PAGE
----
By the time Addison Russell hit the first Series grand slam in Cubs history in the third, they knew. Everybody knew. From Zobrist's zealous reaction to Russell's expressive response rounding the bases, the Cubs made clear from the get-go they had no intention of going home. One of the biggest innings of the season occurred in the first, when the Cubs scored three runs and locked-in starter Jake Arrieta struck out two of his first three hitters, as if to say, "I've got this."
There was much joy in Mudville—or at least in Lakeview—last night. Also no parking, which the Chicago Police say will continue through Friday.
But with five days and change until polls open Tuesday, the presidential race has tightened, and Republicans in Congress are already threatening to smash the board if they lose the game:
I just heard what seems to be the closing argument from Donald Trump and his supporter Paul Ryan. In so many words, if Hillary Clinton wins, we'll throw so many investigations her way that nothing will ever get done and it will be nonstop tension and drama.
Republicans in the 90s realized they usually could not win on policy and made a conscious decision to practice opposition by scandal and investigation. This latest turn of the email case is really just another example of this. What Trump and Ryan are arguing now is little different from the Republican strategy of creating legislative gridlock and then running against governmental paralysis. It's just pure gall and dishonesty. It would be funny if they weren't in a position to put the country through it again.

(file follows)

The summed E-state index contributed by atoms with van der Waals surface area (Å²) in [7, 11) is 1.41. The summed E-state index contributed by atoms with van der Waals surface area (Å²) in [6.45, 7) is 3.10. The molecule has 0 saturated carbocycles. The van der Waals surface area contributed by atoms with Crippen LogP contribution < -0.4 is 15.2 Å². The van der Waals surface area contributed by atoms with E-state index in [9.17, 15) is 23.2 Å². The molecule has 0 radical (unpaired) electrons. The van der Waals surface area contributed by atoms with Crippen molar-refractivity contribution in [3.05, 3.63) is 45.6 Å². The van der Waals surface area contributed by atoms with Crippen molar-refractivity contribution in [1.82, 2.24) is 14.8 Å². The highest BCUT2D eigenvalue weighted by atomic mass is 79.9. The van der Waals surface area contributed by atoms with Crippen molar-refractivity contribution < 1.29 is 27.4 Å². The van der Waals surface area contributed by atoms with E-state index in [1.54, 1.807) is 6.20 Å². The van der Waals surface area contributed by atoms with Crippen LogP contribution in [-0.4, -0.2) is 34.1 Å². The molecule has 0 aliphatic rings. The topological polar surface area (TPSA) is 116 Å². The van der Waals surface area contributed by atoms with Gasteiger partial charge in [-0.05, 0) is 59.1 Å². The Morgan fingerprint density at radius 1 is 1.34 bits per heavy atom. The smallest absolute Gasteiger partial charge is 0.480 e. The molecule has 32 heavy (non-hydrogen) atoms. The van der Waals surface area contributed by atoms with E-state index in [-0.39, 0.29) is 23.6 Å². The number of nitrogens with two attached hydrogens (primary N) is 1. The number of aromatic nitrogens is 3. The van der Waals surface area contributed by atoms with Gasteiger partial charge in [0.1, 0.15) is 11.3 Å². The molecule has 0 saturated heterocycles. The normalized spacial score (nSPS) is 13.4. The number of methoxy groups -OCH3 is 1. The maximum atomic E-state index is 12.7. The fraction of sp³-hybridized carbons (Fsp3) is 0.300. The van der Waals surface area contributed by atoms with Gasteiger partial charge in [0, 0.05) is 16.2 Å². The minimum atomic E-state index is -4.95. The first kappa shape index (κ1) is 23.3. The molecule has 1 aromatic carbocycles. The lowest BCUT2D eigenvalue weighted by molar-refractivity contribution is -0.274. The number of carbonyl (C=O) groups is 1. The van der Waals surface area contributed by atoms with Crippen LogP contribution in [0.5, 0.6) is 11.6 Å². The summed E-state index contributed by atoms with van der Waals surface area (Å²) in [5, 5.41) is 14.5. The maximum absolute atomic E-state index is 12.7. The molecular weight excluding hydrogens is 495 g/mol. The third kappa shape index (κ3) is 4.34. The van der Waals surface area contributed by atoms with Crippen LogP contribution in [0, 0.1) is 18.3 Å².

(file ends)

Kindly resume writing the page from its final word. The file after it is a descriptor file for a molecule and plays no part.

Remember: people are most dangerous and unpredictable when they're losing. And the Republican Party is losing its war against history.
In between meetings and client visits, I've been paging through New York Magazine's article from last week, "The Final Days of the Trump Campaign:"
Perhaps the most surprising thing to ponder at this late stage in the election is just how close the race could have been had he taken nearly any of the advice offered to him by advisers. “This thing was doable if we did it the right way,” one adviser told me.
When Paul Manafort, a veteran Republican lobbyist and operative cut from Establishment cloth — he’d worked on Gerald Ford’s, George H.W. Bush’s, and Bob Dole’s presidential campaigns — came onboard to serve as campaign chairman at the beginning of the general-election season, he suggested a strategy that was the exact opposite of the one Trump pursued in the primaries. He wanted Trump to lower his profile, which would force the media to focus on Clinton — a flawed opponent with historic unfavorable ratings who couldn’t erase the stain of scandal, real or invented. “The best thing we can do is to have you move into a cave for the next four months,” Manafort told Trump during a meeting. “If you’re not on the campaign trail, the focus is on her, and we win. Whoever the focus is on will lose.”
But Trump is Trump, after all, and his entire campaign is based on him being better than "so-called 'experts.'" Kind of like the Brexit folks. I just hope Clinton's actual experts know how to beat this dangerous charlatan.
Here's hoping for a Game 7.